For high temperature electronics, operating in 225�C ambient environments, most solders can not be used. The high-lead solders all have difficulties of one sort or another. Is their anything new regarding useful high melting point solders? Especially interested in topics that discuss ease of use. Either new fluxes to use or new compositions that flow better or have better reliability. The typical HMP solder is so hard to use.
Re: High Temp Solders and their use| 24 August, 2000
You are asking a very good question which has been an issue in the industry for a long long time. For operating at 225C, you will need a solder with melting point no lower than 270 or even 280C. HMP solder is very difficult to come by. At this stage, lead is still the primary ingredient of choice, mainly based on the melting range consideration. However, lead is not very good on solder wetting, due to lack of reaction with base metals. If a better wetting is desired, lead has to be replaced. The challenge for that is already hinted by the difficulty in finding a Pb-free alternative for high melting solders.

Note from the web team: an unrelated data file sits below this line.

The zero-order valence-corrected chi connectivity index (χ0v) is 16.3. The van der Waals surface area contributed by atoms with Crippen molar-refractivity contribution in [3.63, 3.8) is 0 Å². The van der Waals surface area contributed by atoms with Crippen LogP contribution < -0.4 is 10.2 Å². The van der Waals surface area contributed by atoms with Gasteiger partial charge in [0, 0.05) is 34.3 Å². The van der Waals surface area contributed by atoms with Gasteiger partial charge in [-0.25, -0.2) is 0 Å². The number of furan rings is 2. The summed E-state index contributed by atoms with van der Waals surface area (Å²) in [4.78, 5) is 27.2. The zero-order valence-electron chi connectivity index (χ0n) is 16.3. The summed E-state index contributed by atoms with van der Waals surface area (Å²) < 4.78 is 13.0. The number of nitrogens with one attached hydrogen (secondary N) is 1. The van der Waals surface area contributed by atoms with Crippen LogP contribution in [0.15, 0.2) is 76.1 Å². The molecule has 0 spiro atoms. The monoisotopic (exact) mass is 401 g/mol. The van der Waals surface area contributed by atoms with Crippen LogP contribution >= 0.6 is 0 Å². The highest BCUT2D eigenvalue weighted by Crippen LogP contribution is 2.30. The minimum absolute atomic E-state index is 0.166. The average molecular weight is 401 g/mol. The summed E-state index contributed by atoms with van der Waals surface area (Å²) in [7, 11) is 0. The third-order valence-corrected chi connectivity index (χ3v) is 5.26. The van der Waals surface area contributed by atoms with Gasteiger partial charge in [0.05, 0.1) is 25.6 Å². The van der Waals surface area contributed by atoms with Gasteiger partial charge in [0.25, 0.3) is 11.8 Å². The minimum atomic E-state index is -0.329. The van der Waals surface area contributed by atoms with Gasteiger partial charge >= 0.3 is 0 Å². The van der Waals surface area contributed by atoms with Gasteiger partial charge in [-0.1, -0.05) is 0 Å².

Fluxes for high temperature soldering are also an issue, particularly when cleaning or cosmetic appearance is considered important. Most organics will start to decompose at around 300C. The result of that is (1) poor fluxing, (2) poor cleanability, (3) charred residue appearance for no-clean applications. Although new fluxes have been worked at constantly, a breakthrough in performance will not be easy unless the acceptance criteria have been revised. You may want to check with major vendors with the progress from time to time.